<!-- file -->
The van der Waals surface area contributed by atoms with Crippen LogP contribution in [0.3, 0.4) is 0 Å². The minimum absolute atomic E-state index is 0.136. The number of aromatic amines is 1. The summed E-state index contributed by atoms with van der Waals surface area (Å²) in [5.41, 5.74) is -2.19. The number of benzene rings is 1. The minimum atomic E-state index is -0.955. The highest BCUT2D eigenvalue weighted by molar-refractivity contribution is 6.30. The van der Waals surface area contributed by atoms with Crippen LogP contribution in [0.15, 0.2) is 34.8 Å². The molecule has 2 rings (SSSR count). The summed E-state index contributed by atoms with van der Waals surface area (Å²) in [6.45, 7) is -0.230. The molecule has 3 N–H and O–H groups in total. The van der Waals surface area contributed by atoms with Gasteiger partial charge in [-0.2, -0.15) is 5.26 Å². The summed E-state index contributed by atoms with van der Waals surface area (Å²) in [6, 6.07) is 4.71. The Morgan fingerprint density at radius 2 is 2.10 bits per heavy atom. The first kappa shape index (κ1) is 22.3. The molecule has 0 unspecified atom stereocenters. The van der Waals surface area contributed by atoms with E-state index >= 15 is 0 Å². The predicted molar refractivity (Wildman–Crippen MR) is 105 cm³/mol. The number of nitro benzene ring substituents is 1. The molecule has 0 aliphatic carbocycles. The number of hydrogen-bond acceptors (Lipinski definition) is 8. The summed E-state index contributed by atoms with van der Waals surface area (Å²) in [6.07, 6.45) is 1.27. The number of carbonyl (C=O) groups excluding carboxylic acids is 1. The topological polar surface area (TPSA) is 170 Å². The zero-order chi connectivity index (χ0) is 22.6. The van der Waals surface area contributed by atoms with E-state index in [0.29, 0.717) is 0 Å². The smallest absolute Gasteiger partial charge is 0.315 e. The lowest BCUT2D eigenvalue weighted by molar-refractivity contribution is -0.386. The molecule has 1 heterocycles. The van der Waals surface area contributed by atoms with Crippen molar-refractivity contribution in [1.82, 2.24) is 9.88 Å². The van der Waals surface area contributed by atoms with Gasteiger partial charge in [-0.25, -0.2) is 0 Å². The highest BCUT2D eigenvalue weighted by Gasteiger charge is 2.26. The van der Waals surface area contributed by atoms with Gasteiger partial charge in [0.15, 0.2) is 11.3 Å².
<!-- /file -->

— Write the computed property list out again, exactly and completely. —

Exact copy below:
The van der Waals surface area contributed by atoms with Crippen LogP contribution in [0.3, 0.4) is 0 Å². The minimum absolute atomic E-state index is 0.136. The number of aromatic amines is 1. The summed E-state index contributed by atoms with van der Waals surface area (Å²) in [5.41, 5.74) is -2.19. The number of benzene rings is 1. The minimum atomic E-state index is -0.955. The highest BCUT2D eigenvalue weighted by molar-refractivity contribution is 6.30. The van der Waals surface area contributed by atoms with Crippen LogP contribution in [0.15, 0.2) is 34.8 Å². The molecule has 2 rings (SSSR count). The summed E-state index contributed by atoms with van der Waals surface area (Å²) in [6.45, 7) is -0.230. The molecule has 3 N–H and O–H groups in total. The van der Waals surface area contributed by atoms with Gasteiger partial charge in [-0.2, -0.15) is 5.26 Å². The summed E-state index contributed by atoms with van der Waals surface area (Å²) in [6, 6.07) is 4.71. The Morgan fingerprint density at radius 2 is 2.10 bits per heavy atom. The first kappa shape index (κ1) is 22.3. The molecule has 0 unspecified atom stereocenters. The van der Waals surface area contributed by atoms with E-state index >= 15 is 0 Å². The predicted molar refractivity (Wildman–Crippen MR) is 105 cm³/mol. The number of nitro benzene ring substituents is 1. The molecule has 0 aliphatic carbocycles. The number of hydrogen-bond acceptors (Lipinski definition) is 8. The summed E-state index contributed by atoms with van der Waals surface area (Å²) in [6.07, 6.45) is 1.27. The number of carbonyl (C=O) groups excluding carboxylic acids is 1. The topological polar surface area (TPSA) is 170 Å². The zero-order chi connectivity index (χ0) is 22.6. The van der Waals surface area contributed by atoms with E-state index in [0.29, 0.717) is 0 Å². The smallest absolute Gasteiger partial charge is 0.315 e. The lowest BCUT2D eigenvalue weighted by molar-refractivity contribution is -0.386. The molecule has 1 heterocycles. The van der Waals surface area contributed by atoms with Crippen molar-refractivity contribution in [1.82, 2.24) is 9.88 Å². The van der Waals surface area contributed by atoms with Gasteiger partial charge in [-0.25, -0.2) is 0 Å². The highest BCUT2D eigenvalue weighted by Gasteiger charge is 2.26. The van der Waals surface area contributed by atoms with Gasteiger partial charge in [0.15, 0.2) is 11.3 Å².